Formulation, Backlash and Continuing Commotion of Tibetan Women’s Day

By Tenzin Sangmo | March 12, 2018

Now you may wonder why Tibetan Women’s Day, a seemingly innocuous, if not favourable day, would be a contentious issue?

As much as empowerment of Tibetan women is the need of the hour, Tibetan women are definitely not willing to trade it for anything that risks erasing the historical contribution of ordinary Tibetan women. The timing, formulation and continued observation of the Tibetan Women’s Day, despite the large-scale opposition, points to the arbitrary functioning of the current Tibetan political leader Sikyong Dr Lobsang Sangay led 15th Cabinet of the Central Tibetan Administration.


Tibetan Women’s Day was formulated in 2017 and declared on the concluding day of the first ever Tibetan Women Empowerment Conference organized by the Central Tibetan Administration. It was attended by close to 300 Tibetans amidst an overt disapproval from several women bodies and tacit disapproval from the general populace for its highly male-dominated presence on the dais, speaking down to women convened for the conference. As the outcome of the conference, the Tibetan Women Empowerment Policy was revised. The president of the CTA then proceeded to tell the women present that he would like to share a good news, that henceforth, Tibetan Women’s Day will be celebrated on March 12th every year!

Tibetan Women’s Uprising Day

March 12th is commemorated as Tibetan’s Women’s Uprising Day for the day in 1959 when Tibetan women came out in droves to resist the occupation of their homeland, two days after the historic March 10th, Tibetan National Uprising Day. The uprising was violently cracked down and many Tibetan women gave up their lives on that fateful day, standing up against the tyrannical force of Chinese the army.

TWA – Tibetan Women’s Association

After being rendered into exile in India, TWA was loosely based in several regions of India, including Kalimpong, Darjeeling, Dharamshala and Rajpur. These groups played a key role in reviving Tibetan culture and tradition by manning the dozens of Tibetan handicraft centres located in various settlements. According to a prominent women leader, Tibetan women were not at the forefront of the political movement in the first few decades of exile life because they were homemakers who sought to earn a meagre living in a bid to free their spouses to do whatever they can for the exile government.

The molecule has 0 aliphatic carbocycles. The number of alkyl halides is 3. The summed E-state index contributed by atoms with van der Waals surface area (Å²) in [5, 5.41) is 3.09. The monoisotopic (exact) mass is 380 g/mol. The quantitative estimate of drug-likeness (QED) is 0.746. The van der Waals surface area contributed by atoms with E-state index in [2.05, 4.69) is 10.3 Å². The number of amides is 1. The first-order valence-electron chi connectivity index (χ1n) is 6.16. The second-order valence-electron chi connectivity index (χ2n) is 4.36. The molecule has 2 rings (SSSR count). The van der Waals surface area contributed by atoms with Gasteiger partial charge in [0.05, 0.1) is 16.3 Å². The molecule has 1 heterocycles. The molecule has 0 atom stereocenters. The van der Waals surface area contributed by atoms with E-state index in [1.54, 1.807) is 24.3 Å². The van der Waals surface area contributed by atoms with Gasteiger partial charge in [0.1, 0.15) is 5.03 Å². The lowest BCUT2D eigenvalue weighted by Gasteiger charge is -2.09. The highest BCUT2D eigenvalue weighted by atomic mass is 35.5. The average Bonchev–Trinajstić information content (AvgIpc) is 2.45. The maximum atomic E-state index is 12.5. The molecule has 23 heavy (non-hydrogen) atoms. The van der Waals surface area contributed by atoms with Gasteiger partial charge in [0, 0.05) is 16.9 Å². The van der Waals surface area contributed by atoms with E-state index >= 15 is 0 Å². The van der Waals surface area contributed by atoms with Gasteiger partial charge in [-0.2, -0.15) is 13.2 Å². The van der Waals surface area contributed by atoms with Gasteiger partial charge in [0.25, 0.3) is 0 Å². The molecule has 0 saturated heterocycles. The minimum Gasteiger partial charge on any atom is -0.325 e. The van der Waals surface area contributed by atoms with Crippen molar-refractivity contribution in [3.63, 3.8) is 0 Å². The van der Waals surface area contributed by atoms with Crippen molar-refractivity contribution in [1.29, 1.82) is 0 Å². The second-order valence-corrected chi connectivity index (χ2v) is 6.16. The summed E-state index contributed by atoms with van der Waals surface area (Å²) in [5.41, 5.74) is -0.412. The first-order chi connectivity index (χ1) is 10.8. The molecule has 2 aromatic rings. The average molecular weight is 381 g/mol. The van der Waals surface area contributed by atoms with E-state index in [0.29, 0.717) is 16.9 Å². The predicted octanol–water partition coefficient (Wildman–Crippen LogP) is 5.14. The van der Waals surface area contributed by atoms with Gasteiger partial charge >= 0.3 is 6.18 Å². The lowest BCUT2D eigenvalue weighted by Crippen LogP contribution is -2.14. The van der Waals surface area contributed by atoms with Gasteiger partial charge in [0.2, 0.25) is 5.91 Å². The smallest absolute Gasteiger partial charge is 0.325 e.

In 1983, H.H. the XIV Dalai Lama convened an all non-governmental organizations meeting in Dharamshala where he mulled over the Tibetan Women’s Association of the past and expressed his wish to see it revived. That was the push that the ad hoc women committee needed, who, until then, were unsure about founding another non-governmental organization in the midst of public discord between the existing ones at the time. So, on September 10, 1984, TWA was reinstated in the presence of the Dalai Lama.

Mrs. Rinchen Khando Choegyal, the former Cabinet Minister of CTA who is currently leading the Tibetan Nun’s Project, was also the founding president of TWA that year.

In February 2017, she received an invitation at the 11th hour to be a panelist at CTA’s Women Empowerment Conference, as can be easily ascertained from her speech. After the conference, she was equally surprised by the declaration which only grew when she found out that TWA wasn’t kept in the loop, alluding to general lack of consensus and consultation.

According to Rinchen la, marking Tibetan Women’s Day on Tibetan Women’s Uprising Day was like pouring water in the milk.

“Tibetan Women Uprising Day has always been a source of inspiration for me. It is not just about women’s right, it is about the larger cause of Tibet, and we certainly cannot just make it about women’s right.”  – Rinchen Khadro 

In 1995, members of TWA took part in Tibetan Women Delegation that staged the famous non-violent direct action by Tibetan exiles in China at the site of the United Nations’ Fourth World Women’s Conference in Beijing.

Over the years, the organization continued to play a key role in representing Tibetan women in the diaspora and groomed dozens of women holding key positions in the community today.


The hype surrounding the declaration of Tibetan Women’s Day quickly dissipated into a slew of dissenting voice and opposition as its implication sank in. Many found it unsettling that when CTA can base our charter off the charters of other democracies of the world and adopt their system, why do the present Sikyong led 15th Kashag needs to come up with a specific day as Tibetan Women’s Day instead of marking the International Women’s Day in our own way?

The day after the declaration, the current TWA President, Dolma Yangchen and executive members of Central TWA approached the Sikyong during one of the bi-weekly cabinet meetups to express their reservation about the date of Tibetan Women’s Day. The Sikyong excused himself from the meeting, met the group and told them that it was a well thought out decision after having consulted many “educated women.”